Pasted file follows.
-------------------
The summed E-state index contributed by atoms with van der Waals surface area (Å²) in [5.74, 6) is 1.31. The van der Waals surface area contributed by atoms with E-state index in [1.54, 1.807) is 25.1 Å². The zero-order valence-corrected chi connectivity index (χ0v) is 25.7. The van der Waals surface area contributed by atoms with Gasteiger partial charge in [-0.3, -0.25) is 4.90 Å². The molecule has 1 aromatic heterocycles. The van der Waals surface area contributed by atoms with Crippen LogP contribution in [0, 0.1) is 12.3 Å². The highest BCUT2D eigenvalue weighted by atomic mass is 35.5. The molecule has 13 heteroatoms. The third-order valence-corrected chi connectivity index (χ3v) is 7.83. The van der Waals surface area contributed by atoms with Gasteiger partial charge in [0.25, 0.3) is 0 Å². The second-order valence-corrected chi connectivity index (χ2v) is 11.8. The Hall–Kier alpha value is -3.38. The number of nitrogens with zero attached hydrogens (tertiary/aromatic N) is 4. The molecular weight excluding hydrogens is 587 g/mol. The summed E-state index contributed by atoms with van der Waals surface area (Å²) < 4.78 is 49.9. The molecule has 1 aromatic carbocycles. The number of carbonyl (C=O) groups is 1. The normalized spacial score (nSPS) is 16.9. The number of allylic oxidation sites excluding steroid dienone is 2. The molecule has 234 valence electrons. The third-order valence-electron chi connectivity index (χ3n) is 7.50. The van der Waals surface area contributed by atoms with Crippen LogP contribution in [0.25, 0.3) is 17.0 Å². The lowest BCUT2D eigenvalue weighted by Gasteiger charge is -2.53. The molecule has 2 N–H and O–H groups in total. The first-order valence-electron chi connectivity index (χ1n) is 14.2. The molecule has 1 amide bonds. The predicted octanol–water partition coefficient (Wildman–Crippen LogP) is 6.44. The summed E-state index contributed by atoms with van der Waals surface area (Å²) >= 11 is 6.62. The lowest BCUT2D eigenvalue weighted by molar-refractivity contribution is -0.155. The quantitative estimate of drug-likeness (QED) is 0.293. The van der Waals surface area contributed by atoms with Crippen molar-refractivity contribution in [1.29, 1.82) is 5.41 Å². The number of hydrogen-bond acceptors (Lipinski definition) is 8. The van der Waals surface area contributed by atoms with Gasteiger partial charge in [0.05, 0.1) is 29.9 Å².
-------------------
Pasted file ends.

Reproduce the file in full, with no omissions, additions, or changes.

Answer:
The summed E-state index contributed by atoms with van der Waals surface area (Å²) in [5.74, 6) is 1.31. The van der Waals surface area contributed by atoms with E-state index in [1.54, 1.807) is 25.1 Å². The zero-order valence-corrected chi connectivity index (χ0v) is 25.7. The van der Waals surface area contributed by atoms with Gasteiger partial charge in [-0.3, -0.25) is 4.90 Å². The molecule has 1 aromatic heterocycles. The van der Waals surface area contributed by atoms with Crippen LogP contribution in [0, 0.1) is 12.3 Å². The highest BCUT2D eigenvalue weighted by atomic mass is 35.5. The molecule has 13 heteroatoms. The third-order valence-corrected chi connectivity index (χ3v) is 7.83. The van der Waals surface area contributed by atoms with Gasteiger partial charge in [0.25, 0.3) is 0 Å². The second-order valence-corrected chi connectivity index (χ2v) is 11.8. The Hall–Kier alpha value is -3.38. The number of nitrogens with zero attached hydrogens (tertiary/aromatic N) is 4. The molecular weight excluding hydrogens is 587 g/mol. The summed E-state index contributed by atoms with van der Waals surface area (Å²) < 4.78 is 49.9. The molecule has 1 aromatic carbocycles. The number of carbonyl (C=O) groups is 1. The normalized spacial score (nSPS) is 16.9. The number of allylic oxidation sites excluding steroid dienone is 2. The molecule has 234 valence electrons. The third-order valence-electron chi connectivity index (χ3n) is 7.50. The van der Waals surface area contributed by atoms with Crippen LogP contribution in [0.25, 0.3) is 17.0 Å². The lowest BCUT2D eigenvalue weighted by Gasteiger charge is -2.53. The molecule has 2 N–H and O–H groups in total. The first-order valence-electron chi connectivity index (χ1n) is 14.2. The molecule has 1 amide bonds. The predicted octanol–water partition coefficient (Wildman–Crippen LogP) is 6.44. The summed E-state index contributed by atoms with van der Waals surface area (Å²) >= 11 is 6.62. The lowest BCUT2D eigenvalue weighted by molar-refractivity contribution is -0.155. The quantitative estimate of drug-likeness (QED) is 0.293. The van der Waals surface area contributed by atoms with Crippen molar-refractivity contribution in [1.29, 1.82) is 5.41 Å². The number of hydrogen-bond acceptors (Lipinski definition) is 8. The van der Waals surface area contributed by atoms with Gasteiger partial charge in [0.05, 0.1) is 29.9 Å².